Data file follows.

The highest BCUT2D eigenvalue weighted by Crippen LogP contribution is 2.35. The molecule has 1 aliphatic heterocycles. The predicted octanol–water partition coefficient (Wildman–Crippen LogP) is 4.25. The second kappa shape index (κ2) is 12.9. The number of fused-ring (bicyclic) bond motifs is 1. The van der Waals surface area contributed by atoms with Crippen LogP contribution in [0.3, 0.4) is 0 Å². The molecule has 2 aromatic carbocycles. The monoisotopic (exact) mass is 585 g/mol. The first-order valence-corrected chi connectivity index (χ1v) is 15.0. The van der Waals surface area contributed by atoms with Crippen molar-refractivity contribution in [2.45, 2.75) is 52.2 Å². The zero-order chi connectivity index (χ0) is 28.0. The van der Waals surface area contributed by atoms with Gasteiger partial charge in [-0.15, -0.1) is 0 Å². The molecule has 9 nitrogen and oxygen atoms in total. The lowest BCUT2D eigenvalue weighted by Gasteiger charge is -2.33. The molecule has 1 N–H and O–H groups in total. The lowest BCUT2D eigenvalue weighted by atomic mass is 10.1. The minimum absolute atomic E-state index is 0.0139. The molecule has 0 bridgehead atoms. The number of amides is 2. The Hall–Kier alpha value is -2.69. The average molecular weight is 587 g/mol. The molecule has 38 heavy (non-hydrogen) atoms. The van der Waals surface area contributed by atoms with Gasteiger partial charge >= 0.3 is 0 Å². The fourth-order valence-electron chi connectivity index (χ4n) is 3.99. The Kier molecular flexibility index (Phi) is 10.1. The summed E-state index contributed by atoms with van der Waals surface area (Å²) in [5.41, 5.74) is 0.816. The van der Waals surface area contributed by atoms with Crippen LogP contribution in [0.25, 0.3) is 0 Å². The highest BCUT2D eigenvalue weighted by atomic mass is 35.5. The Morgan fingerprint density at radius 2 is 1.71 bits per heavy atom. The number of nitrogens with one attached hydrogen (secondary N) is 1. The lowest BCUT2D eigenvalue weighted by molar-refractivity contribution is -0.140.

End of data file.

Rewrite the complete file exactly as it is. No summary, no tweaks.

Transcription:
The highest BCUT2D eigenvalue weighted by Crippen LogP contribution is 2.35. The molecule has 1 aliphatic heterocycles. The predicted octanol–water partition coefficient (Wildman–Crippen LogP) is 4.25. The second kappa shape index (κ2) is 12.9. The number of fused-ring (bicyclic) bond motifs is 1. The van der Waals surface area contributed by atoms with Crippen LogP contribution in [0.3, 0.4) is 0 Å². The molecule has 2 aromatic carbocycles. The monoisotopic (exact) mass is 585 g/mol. The first-order valence-corrected chi connectivity index (χ1v) is 15.0. The van der Waals surface area contributed by atoms with Crippen molar-refractivity contribution in [2.45, 2.75) is 52.2 Å². The zero-order chi connectivity index (χ0) is 28.0. The van der Waals surface area contributed by atoms with Gasteiger partial charge in [-0.15, -0.1) is 0 Å². The molecule has 9 nitrogen and oxygen atoms in total. The lowest BCUT2D eigenvalue weighted by Gasteiger charge is -2.33. The molecule has 1 N–H and O–H groups in total. The lowest BCUT2D eigenvalue weighted by atomic mass is 10.1. The minimum absolute atomic E-state index is 0.0139. The molecule has 0 bridgehead atoms. The number of amides is 2. The Hall–Kier alpha value is -2.69. The average molecular weight is 587 g/mol. The molecule has 38 heavy (non-hydrogen) atoms. The van der Waals surface area contributed by atoms with Gasteiger partial charge >= 0.3 is 0 Å². The fourth-order valence-electron chi connectivity index (χ4n) is 3.99. The Kier molecular flexibility index (Phi) is 10.1. The summed E-state index contributed by atoms with van der Waals surface area (Å²) in [5.41, 5.74) is 0.816. The van der Waals surface area contributed by atoms with Crippen LogP contribution in [0.25, 0.3) is 0 Å². The highest BCUT2D eigenvalue weighted by atomic mass is 35.5. The Morgan fingerprint density at radius 2 is 1.71 bits per heavy atom. The number of nitrogens with one attached hydrogen (secondary N) is 1. The lowest BCUT2D eigenvalue weighted by molar-refractivity contribution is -0.140.